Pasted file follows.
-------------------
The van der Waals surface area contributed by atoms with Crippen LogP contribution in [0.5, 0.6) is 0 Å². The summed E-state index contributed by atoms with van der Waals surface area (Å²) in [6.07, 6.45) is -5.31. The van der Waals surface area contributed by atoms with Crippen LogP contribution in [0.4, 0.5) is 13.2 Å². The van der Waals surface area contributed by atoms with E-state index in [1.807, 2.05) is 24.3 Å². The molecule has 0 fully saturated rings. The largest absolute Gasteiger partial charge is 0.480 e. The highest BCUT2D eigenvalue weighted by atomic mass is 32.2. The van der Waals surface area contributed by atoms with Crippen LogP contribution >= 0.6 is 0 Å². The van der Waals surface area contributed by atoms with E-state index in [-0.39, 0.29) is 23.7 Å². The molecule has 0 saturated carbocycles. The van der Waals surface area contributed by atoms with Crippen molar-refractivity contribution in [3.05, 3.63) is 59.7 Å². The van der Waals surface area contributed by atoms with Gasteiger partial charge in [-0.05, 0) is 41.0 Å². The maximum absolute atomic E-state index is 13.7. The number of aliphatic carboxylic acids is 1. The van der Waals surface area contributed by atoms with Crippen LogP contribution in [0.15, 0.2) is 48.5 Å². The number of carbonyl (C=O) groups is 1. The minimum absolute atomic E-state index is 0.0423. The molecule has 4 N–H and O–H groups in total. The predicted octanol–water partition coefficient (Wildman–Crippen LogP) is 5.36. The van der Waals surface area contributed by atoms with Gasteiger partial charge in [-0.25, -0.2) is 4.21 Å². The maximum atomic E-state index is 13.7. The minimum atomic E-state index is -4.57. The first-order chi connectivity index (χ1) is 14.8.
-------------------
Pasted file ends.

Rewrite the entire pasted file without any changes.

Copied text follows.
The van der Waals surface area contributed by atoms with Crippen LogP contribution in [0.5, 0.6) is 0 Å². The summed E-state index contributed by atoms with van der Waals surface area (Å²) in [6.07, 6.45) is -5.31. The van der Waals surface area contributed by atoms with Crippen LogP contribution in [0.4, 0.5) is 13.2 Å². The van der Waals surface area contributed by atoms with E-state index in [1.807, 2.05) is 24.3 Å². The molecule has 0 fully saturated rings. The largest absolute Gasteiger partial charge is 0.480 e. The highest BCUT2D eigenvalue weighted by atomic mass is 32.2. The van der Waals surface area contributed by atoms with Crippen LogP contribution >= 0.6 is 0 Å². The van der Waals surface area contributed by atoms with E-state index in [-0.39, 0.29) is 23.7 Å². The molecule has 0 saturated carbocycles. The van der Waals surface area contributed by atoms with Crippen molar-refractivity contribution in [3.05, 3.63) is 59.7 Å². The van der Waals surface area contributed by atoms with Gasteiger partial charge in [-0.05, 0) is 41.0 Å². The maximum absolute atomic E-state index is 13.7. The number of aliphatic carboxylic acids is 1. The van der Waals surface area contributed by atoms with Crippen LogP contribution in [0.15, 0.2) is 48.5 Å². The number of carbonyl (C=O) groups is 1. The minimum absolute atomic E-state index is 0.0423. The molecule has 4 N–H and O–H groups in total. The predicted octanol–water partition coefficient (Wildman–Crippen LogP) is 5.36. The van der Waals surface area contributed by atoms with Gasteiger partial charge in [-0.25, -0.2) is 4.21 Å². The maximum atomic E-state index is 13.7. The minimum atomic E-state index is -4.57. The first-order chi connectivity index (χ1) is 14.8.